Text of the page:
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I am a quilter living in Woodbridge, Suffolk who has made quilts since I was a teenager. I also ring bells! Both are great British traditions....I will try to feature some of my antique Welsh and Durham quilts, the quilts I make myself, my quilting activities and also some of my bellringing achievements. Plus as many photos as I can manage. NB: Double click on the photos to see greater detail, then use back button to return to the main page.

Thursday, 20 January 2011

Red and Blue Flannel Quilt

Here is a flannel quilt that I bought using Carol's money as I was keen to have a flannel quilt. As no doubt you have guessed from the famous gate, it was bought from Jen Jones. The size is 216 cm x 167 cm - that is, 85 by 66 inches. These flannel quilts are rare now as few have survived - the woollen cloth is prey to moths. I assiduously use modern moth proofing in my storage room - the smell is not as bad as the old fashioned moth balls that was familiar when I was growing up....

I have traced the patterns on this quilt and the stitching is very neatly and precisely done - the work of a professional quilter. The patterns include wonderful church windows, fans, spirals, twists and a central medallion. the colours are a bright royal blue and a bright red.

A very heavy quilt. It was made about 1880 in the Swansea valleys, probably near Aberdare where a great many quilters lived.
This flannel cloth was formerly a common product of many Welsh mills, but is now, to my knowledge, made only at one factory - the Welsh Wool Museum, the former Cambrian Mills in the village of Dre-fach, Felindre in the Teifi Valley. A part of the Museum of Wales, the mill demonstrates the process from "fleece to fabric".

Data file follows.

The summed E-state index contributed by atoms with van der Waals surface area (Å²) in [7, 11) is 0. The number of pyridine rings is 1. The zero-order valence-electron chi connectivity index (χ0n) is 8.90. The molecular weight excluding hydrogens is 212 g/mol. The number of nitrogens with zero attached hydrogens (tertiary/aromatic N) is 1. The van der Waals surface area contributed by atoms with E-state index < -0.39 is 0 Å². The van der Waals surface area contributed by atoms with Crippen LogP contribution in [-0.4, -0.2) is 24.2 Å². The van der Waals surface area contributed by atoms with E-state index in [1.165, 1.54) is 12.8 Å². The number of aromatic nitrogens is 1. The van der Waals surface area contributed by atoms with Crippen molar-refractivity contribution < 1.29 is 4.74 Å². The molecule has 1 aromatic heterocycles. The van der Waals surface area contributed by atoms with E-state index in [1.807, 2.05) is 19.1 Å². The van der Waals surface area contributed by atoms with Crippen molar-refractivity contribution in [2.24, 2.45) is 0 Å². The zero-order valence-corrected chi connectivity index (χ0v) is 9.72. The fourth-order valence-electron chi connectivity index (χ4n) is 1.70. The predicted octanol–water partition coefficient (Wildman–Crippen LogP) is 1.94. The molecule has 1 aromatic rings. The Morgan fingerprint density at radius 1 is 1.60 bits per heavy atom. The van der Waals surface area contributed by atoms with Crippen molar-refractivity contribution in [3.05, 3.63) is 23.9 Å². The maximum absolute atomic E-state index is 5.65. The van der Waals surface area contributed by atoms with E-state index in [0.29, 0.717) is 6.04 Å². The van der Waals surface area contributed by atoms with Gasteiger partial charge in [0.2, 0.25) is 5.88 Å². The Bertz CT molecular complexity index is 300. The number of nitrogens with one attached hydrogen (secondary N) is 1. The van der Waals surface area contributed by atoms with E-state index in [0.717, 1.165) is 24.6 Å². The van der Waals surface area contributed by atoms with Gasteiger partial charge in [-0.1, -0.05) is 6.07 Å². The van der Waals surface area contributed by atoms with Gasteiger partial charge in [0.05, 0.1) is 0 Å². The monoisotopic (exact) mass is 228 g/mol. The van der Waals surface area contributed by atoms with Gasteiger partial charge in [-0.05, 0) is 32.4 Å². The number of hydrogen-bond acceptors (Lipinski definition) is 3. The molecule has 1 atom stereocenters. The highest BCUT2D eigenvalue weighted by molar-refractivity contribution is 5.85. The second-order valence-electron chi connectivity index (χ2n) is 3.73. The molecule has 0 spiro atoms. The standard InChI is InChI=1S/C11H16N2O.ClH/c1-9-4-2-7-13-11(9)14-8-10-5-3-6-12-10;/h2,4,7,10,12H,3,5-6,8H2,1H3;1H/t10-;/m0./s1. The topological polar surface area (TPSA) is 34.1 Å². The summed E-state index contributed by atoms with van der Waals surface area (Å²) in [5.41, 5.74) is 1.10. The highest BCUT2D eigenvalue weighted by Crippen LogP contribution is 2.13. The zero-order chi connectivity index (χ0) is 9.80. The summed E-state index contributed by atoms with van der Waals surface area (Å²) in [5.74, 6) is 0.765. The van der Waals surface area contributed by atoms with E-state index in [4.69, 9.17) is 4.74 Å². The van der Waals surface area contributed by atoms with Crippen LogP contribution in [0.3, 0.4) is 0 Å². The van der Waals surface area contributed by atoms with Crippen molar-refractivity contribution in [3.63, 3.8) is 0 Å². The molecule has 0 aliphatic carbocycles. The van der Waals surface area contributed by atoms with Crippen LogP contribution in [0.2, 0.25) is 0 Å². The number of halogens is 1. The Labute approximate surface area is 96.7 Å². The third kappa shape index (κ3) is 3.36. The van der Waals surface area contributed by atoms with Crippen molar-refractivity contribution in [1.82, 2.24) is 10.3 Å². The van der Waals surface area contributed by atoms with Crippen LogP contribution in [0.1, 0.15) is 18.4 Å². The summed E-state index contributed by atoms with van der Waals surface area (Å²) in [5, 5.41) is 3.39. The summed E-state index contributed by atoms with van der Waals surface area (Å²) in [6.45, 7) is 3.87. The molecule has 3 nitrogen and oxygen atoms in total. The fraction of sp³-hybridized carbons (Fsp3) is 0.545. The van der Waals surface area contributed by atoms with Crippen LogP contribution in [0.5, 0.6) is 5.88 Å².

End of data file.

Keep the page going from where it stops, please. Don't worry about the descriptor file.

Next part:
In 2007, the remote location led to the Museum having the dubious distinction of being Britain's least popular attraction with just over 17,000 visitors. I have not visited and am certainly looking forward to my visit!
You may have seen DeAnne Hartwell's quilts at the Festival of Quilts last summer. DeAnne, who lives near Cardiff,uses woollen fabrics sourced from the Museum in many of her quilts. Jen Jones also buy the fabrics to send to Ethiopia where it is used to make modern flannel quilts in the Welsh style.
A beautiful quilt - it was exhibited at the Quilt Associations summer exhibition in the Minerva Centre in 2009.


  1. I can understand the Museum of the Welsh Woollen Industry being at the bottom of the league table for visitors. I visited it a few years ago, in August, and I was only one of six visitors there on a beautiful summer day. It grieves me to say it about a Welsh Musuem, but I wasn't impressed and haven't been again. Being so remote they obviously need to try harder!
    Nor was I impressed with the fabric produced in the Mill. I tried hard to find something but came away with nothing. I tried a few times to contact the Mill afterwards but they didn't have an active website then. I haven't tried lately.

    Just being picky I know, but Aberdare is quite a way from Swansea and is actually at the top of the Cynon Valley which used to be known as the Aberdare Valley.

    1. Dear Mary
      out of interest I would love to hear more comments ...We are in the early days of setting up a museum exhibition and teaching center,where we hope to look a different aspect of the Welsh textile tradition each year.
      I would love to hear from Welsh textile enthusiasts to try to understand what they would be most interested to see,and what they would hope to gain from a museum or exhibition visit.
      with thanks